4 Easy Ways to Evaluate High Value Customers

  1. Loyalty programs are a no-brainer, easy way to find HVCs. By integrating loyalty data into your delivery providers and personalization tools, you’ll be able to extract valuable loyalty activity and create useful, personalized touches on your other communication channels. Integration is easier said than done in some cases however, especially to make the loyalty information actionable.
  2. Recent activity can be used to temporarily classify a customer as high value until further qualified. Frequent site visits, clicks through email and website, followed by a recent big purchase basket puts a user in this bucket. Be wary of this approach, as some targets that engage in a flurry of recent activity may still be in high potential mode, so you may have to segment these customers in a different category.
  3. Overall spend is a simple enough way to classify HVCs but there are details that help add and remove people from this category. Timing is critical – if a customer has high overall spend but for the last several months they have not been interacting or buying, you may want to move them into a nurture bucket for more general marketing message or send them a re-engagement email with a big discount (you don’t want to typically discount high for HVCs).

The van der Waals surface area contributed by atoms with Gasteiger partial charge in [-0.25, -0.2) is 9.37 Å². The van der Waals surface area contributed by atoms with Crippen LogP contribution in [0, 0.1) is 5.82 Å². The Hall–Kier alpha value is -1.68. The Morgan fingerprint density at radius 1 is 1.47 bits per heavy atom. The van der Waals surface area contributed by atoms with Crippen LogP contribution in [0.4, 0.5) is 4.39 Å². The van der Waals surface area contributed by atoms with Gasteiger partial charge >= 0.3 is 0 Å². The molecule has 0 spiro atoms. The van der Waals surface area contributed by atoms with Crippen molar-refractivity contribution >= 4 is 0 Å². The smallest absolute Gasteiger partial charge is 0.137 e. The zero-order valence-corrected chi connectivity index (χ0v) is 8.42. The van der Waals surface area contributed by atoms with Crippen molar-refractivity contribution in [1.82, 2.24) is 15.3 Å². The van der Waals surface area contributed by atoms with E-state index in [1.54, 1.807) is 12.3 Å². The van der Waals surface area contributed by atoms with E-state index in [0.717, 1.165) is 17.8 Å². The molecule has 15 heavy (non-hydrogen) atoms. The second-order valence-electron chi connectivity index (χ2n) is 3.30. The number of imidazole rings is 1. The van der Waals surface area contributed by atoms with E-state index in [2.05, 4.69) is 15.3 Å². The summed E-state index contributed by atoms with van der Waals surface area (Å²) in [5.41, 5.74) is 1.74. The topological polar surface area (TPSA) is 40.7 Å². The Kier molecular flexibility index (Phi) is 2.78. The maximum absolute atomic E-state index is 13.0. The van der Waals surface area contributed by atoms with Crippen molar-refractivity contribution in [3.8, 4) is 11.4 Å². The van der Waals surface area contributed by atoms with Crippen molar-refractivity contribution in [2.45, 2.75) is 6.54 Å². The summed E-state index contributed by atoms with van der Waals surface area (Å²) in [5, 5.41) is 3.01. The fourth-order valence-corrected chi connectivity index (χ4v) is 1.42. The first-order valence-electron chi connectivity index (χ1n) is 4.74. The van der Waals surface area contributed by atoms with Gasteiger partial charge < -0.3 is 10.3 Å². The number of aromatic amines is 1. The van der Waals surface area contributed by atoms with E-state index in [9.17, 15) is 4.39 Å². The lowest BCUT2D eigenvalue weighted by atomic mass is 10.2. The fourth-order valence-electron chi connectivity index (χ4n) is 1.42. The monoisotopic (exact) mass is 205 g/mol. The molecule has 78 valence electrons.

4. Customer habit change points to increased interest in categories outside of their normal purchase pattern. A customer buys toys from you consistently with low basket size and overall spend, not a typical High-Value Customer, but starts looking at or buying from another category such as office supplies. This change in habit can mean that they have extended their product trust into brand trust for you, prompting their movement into the HVC bucket.